Jan Bata letter to Henry Cohen, 5/2/1956.
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maybe not the next. You would, hand in the in the air, regretting the opportunity you have missed in regularizing the situation now. When I asked whether the British will do anything to fulfill their pledges in Munich, he smiled and said, I should know that that would be impossible. He said, he agrees with Benes and Masaryk. I told him what Masaryk had told me. I don’t remember exactly where I did speak with Jan [Masaryk] Seeing that he was then in the USA, I wonder whether I did not talk with him by telephone, for there is in my mind a conviction that I heard him say: “You are an industrialist, not a politician. Eddy /Benes/ thinks too, that you should go back. When I asked whether he thinks that I should go into the Wolf’s teeth, he said that ‘somebody has to stay back there.’” A typical example of a Bata employee who had escaped due to the risk Jan Bata took for this coworkers was Friedrich Ludwig Eisenstein, a Jewish Bataman from Zlin, Czech Republic. Eisenstein began working for the Bata Shoe Company in 1929 in Zlin, Moravia. According to a Google search engine account, “Bata Senior saved his life by sending him to the Congo to open up a Bata shoe shop. In 1938 he left Prague, crossed Germany and waited a week at the Belgium port of Antwerp for the boat to travel to the Belgian Congo…the radio announced that the borders of the Czech Republic/Germany had been taken over by the Gestapo…a week later he wouldn’t have made it.” Eisenstein was held in custody by allied forces when he arrived in the Congo because he was traveling with a Reichpass (Reich passport) from Austria. 1940 – Black List Ministry of Economic Warfare, Blacklisting of Jan Bata from Moment Churchill Government in Place 1941 – Bata Organization Employs 105 Thousand People 1932-1940 Building new Bata cities outside of Czechoslovakia India, Batanagar
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ÂŠ John Nash 2012
United States of America, Belcamp, Maryland
1937 – International Labor Review, Yugoslavia, Borovo
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“Conclusion. The study previously published by the Office on the undertaking in Zlin ended with the conclusion that it would be impossible to predict a priori what the Bata system would become “in another’s hands or applied to another environment or at another time…That all of this could be achieved appears to justify an affirmative answer to the question implied in the introduction: Would the Bata System flourish on Yugoslav ground. But in giving such an answer, a reservation must be made – Borovo is not really “in another’s hands…another environment, or at another time…The management of this undertaking has been in the hands of a man acting in the spirit, on the principles, and according to the methods of Zlin, and with its machines and its processes.”
Note: There were a number of other planned Bata cities not included here, as well as many, many major buildings built by him in Czech and Slovakia and around the world. 1938-1945 Jan Bata finances Czechoslovak resistance giving million of dollars to Czech government in Exile and Allied Cause. 1940-45 - Jan Bata Builds Industry in Brazil; Note: Photo above from city in the jungle created by Jan Bata called Mariapolis, named after his wife, circa 1944. The population of this city grew to more than 10,000 people.
Originally, the Brazilian land was to be used to build up a raw materials base for Zlin, but this plan got modified during the war to a base for European refugees. The Brazilian tracts of land were used to create the last of the Bata cities with war refugees from Europe. It is said that as many as 100,000 men and women took advantage of this cheap land in Bata cities: Batatuba, Bataypora (photo to right), Bataguassu (photo below), Mariapolis, Nova Andradina the better known Bata cities. In a book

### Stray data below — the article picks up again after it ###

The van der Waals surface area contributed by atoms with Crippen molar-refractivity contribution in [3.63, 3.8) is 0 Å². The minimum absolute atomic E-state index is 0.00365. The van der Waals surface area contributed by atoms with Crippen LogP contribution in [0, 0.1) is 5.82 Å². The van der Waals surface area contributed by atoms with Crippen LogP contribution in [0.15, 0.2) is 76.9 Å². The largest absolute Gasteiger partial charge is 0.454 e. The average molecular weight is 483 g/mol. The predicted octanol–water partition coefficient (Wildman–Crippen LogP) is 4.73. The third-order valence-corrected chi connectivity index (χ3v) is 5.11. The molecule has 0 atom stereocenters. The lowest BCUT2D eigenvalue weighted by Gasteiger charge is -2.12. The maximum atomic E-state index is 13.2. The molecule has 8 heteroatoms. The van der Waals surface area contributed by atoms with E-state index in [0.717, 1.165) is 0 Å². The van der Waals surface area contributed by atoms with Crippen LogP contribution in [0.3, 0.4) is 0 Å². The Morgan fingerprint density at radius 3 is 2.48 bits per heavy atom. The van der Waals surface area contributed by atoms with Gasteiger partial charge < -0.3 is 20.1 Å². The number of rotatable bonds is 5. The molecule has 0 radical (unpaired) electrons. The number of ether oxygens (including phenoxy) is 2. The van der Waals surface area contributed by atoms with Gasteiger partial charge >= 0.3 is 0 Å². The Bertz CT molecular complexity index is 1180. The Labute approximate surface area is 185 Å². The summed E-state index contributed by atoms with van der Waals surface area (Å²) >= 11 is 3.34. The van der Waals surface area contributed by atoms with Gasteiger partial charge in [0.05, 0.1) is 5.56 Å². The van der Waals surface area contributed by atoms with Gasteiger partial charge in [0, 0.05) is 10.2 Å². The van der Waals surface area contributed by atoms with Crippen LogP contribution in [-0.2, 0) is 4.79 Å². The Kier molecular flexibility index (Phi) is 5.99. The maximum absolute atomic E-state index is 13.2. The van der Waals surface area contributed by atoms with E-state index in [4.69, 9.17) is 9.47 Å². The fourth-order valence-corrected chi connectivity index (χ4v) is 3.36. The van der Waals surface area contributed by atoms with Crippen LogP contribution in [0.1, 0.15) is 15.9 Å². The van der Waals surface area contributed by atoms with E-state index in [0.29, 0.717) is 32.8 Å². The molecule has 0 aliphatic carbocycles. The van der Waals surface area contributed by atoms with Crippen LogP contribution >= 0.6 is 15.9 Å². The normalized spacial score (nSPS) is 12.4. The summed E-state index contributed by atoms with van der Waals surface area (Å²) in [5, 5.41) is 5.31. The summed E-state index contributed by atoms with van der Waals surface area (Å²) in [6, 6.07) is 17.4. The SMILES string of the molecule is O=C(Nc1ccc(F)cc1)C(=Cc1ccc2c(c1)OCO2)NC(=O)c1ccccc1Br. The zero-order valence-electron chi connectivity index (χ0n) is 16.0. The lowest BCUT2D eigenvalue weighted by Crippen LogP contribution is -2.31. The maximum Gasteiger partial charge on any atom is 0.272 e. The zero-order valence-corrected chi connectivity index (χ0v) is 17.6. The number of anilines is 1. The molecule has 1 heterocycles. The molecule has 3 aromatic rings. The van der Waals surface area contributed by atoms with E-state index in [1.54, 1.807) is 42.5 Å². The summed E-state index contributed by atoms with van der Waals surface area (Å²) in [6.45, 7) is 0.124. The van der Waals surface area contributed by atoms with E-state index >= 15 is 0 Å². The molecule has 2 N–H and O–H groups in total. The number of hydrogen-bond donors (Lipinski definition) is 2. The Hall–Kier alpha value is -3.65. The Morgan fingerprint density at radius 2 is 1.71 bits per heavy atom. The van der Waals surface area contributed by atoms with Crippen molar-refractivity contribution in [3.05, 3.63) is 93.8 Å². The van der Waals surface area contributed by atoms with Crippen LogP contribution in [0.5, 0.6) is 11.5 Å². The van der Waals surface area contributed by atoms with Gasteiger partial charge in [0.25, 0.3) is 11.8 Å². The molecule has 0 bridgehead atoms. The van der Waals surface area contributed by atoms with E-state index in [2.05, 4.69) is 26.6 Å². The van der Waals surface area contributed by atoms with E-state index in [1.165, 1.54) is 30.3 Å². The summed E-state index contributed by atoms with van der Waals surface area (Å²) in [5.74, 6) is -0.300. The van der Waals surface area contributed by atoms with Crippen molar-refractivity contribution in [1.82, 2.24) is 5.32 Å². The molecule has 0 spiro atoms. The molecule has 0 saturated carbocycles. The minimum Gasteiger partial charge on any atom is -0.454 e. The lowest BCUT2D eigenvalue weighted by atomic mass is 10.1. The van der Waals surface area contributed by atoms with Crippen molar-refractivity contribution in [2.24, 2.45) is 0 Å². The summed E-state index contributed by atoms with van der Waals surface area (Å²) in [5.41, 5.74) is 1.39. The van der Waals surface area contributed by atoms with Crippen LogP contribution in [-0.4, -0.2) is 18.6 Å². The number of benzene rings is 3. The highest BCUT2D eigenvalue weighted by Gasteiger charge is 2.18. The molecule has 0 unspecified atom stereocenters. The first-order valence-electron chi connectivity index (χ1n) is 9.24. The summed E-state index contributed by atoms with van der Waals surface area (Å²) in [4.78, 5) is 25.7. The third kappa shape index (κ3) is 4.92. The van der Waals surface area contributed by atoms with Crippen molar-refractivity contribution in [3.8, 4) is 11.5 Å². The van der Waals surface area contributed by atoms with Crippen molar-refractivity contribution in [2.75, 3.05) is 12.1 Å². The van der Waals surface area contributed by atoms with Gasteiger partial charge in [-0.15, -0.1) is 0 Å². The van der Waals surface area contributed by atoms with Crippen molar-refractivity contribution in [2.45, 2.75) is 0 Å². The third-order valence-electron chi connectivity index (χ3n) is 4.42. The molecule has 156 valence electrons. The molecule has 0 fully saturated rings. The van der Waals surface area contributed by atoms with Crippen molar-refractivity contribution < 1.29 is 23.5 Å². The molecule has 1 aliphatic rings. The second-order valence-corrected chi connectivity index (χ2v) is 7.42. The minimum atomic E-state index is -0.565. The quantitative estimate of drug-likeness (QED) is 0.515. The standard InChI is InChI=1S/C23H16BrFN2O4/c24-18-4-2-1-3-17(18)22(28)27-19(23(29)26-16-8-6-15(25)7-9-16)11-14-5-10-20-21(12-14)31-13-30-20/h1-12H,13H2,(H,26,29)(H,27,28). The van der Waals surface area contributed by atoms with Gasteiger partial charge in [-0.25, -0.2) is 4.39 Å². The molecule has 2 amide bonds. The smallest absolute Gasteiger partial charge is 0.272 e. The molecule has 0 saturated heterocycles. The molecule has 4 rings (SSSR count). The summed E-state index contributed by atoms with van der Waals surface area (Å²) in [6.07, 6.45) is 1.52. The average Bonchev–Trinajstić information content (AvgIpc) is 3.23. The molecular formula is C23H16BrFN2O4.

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Jan Bata wrote on migration, he explained that his idea was to create tens-of-thousands of capitalists in the jungles of Brazil. Note: Photos of Bataypora and Bataguassu are from Miroslav Ivanov’s book Saga.
Note: Image above is a design by Jan Bata for the city of Batatuba, Sao Paulo, Brazil circa 1940.
1944 – Slovak Uprising against occupation begins at Batovany August, 29th under the command of Bata director, Captain Josef Trojan
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1951 – Jan A. Bata Receives Medal from Pope Pious XII. 1957 – Jan A. Bata, Candidate for the Nobel Peace Prize 1965 – Jan Bata died on August 23, 1965. On his deathbed, Jan wrote on a piece of paper, “the truth will float up like oil on water,” his hand then ran off the page and he passed on. Jan Bata’s dream was to expand the size of the Bata organization to 400,000 to 500,000 Bata men and women all over the world. Jan thought that he would continue the business up to 200,000 people.
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Growth of Bata Organization prepared by Prof., Dr. Frederick Hausmann, Geneva, Switzerland
ÂŠ John Nash 2012
Bata: Shoe Production Czechoslovakia
Tomas Bata’s Ideal “Thomas Bata said to me on one occasion that his concrete ideal was the manufacture of 100,000 pairs of shoes daily. This concrete formulation of our ideals is what every one of us needs, in every branch of work.5” Thomas Garrigue Masaryk President of the Czechoslovak Republic Year 1894 1900 1910 1915 1920 1925 1930 1932 1933 1934 1936 1937 1938
Pairs per day 50 300 3000 5,000 8,000 25,000 82,000 144,000 166,000 166,000 170,000 176,000 180,600
Bata: Number of Employees Year 1894 1900 1910 1915 1920 1925 1930 1932 1933 1934 1942
Employees 50 120 1,500 2,000 2,200 5,200 12,300 18,200 17,800 22,050 105,570
Interview with Ivan Krsic in Prague on December 28, 1929.
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Books by or about Jan Antonin Bata Spoluprace by J.A.Bata (1935) Budujmestat pro 40,000,000 Lidi by J.A.Bata (1937) Za Obchoden Kolem Sveta by J.A.Bata (1937) Prumyslove Mesto by J.A.Bata (1939) Saga o Zivote a smrti Jan Bati a jeho bratra Tomase by Miroslav Ivanov(1998) Tezke Casy by J.A.Bata (2008) Jan Antonín Baťa: Uloupené dílo 1900-1945 (2012) Jan Antonín Baťa: Román života (2009)
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Rövid összegzés Antonin Bata életéről